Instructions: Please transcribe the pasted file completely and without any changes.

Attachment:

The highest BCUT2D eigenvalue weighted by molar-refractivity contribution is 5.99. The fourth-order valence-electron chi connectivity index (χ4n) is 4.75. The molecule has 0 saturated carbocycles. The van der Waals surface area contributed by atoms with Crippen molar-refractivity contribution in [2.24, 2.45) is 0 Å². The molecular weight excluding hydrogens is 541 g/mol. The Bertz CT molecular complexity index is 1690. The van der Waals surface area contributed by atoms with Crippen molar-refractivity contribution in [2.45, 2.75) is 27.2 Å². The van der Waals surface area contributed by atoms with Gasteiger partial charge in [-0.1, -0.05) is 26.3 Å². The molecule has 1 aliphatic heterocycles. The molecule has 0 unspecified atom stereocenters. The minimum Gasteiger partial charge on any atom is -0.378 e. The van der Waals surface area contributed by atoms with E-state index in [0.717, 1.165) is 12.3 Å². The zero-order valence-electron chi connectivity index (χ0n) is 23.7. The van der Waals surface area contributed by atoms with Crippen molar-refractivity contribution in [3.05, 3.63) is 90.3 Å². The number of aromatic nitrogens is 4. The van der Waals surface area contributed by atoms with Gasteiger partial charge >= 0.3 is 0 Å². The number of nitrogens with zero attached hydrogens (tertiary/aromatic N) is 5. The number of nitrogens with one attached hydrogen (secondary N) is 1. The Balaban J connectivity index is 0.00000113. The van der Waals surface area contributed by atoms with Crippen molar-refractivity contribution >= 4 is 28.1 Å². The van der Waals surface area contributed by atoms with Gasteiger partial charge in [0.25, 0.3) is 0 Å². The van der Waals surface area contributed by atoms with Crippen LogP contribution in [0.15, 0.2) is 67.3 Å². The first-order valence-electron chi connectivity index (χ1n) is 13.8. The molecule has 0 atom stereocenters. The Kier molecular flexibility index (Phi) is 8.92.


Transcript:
The highest BCUT2D eigenvalue weighted by molar-refractivity contribution is 5.99. The fourth-order valence-electron chi connectivity index (χ4n) is 4.75. The molecule has 0 saturated carbocycles. The van der Waals surface area contributed by atoms with Crippen molar-refractivity contribution in [2.24, 2.45) is 0 Å². The molecular weight excluding hydrogens is 541 g/mol. The Bertz CT molecular complexity index is 1690. The van der Waals surface area contributed by atoms with Crippen molar-refractivity contribution in [2.45, 2.75) is 27.2 Å². The van der Waals surface area contributed by atoms with Gasteiger partial charge in [-0.1, -0.05) is 26.3 Å². The molecule has 1 aliphatic heterocycles. The molecule has 0 unspecified atom stereocenters. The minimum Gasteiger partial charge on any atom is -0.378 e. The van der Waals surface area contributed by atoms with E-state index in [0.717, 1.165) is 12.3 Å². The zero-order valence-electron chi connectivity index (χ0n) is 23.7. The van der Waals surface area contributed by atoms with Crippen molar-refractivity contribution in [3.05, 3.63) is 90.3 Å². The number of aromatic nitrogens is 4. The van der Waals surface area contributed by atoms with Gasteiger partial charge >= 0.3 is 0 Å². The number of nitrogens with zero attached hydrogens (tertiary/aromatic N) is 5. The number of nitrogens with one attached hydrogen (secondary N) is 1. The Balaban J connectivity index is 0.00000113. The van der Waals surface area contributed by atoms with Crippen molar-refractivity contribution >= 4 is 28.1 Å². The van der Waals surface area contributed by atoms with Gasteiger partial charge in [0.25, 0.3) is 0 Å². The van der Waals surface area contributed by atoms with Crippen LogP contribution in [0.15, 0.2) is 67.3 Å². The first-order valence-electron chi connectivity index (χ1n) is 13.8. The molecule has 0 atom stereocenters. The Kier molecular flexibility index (Phi) is 8.92.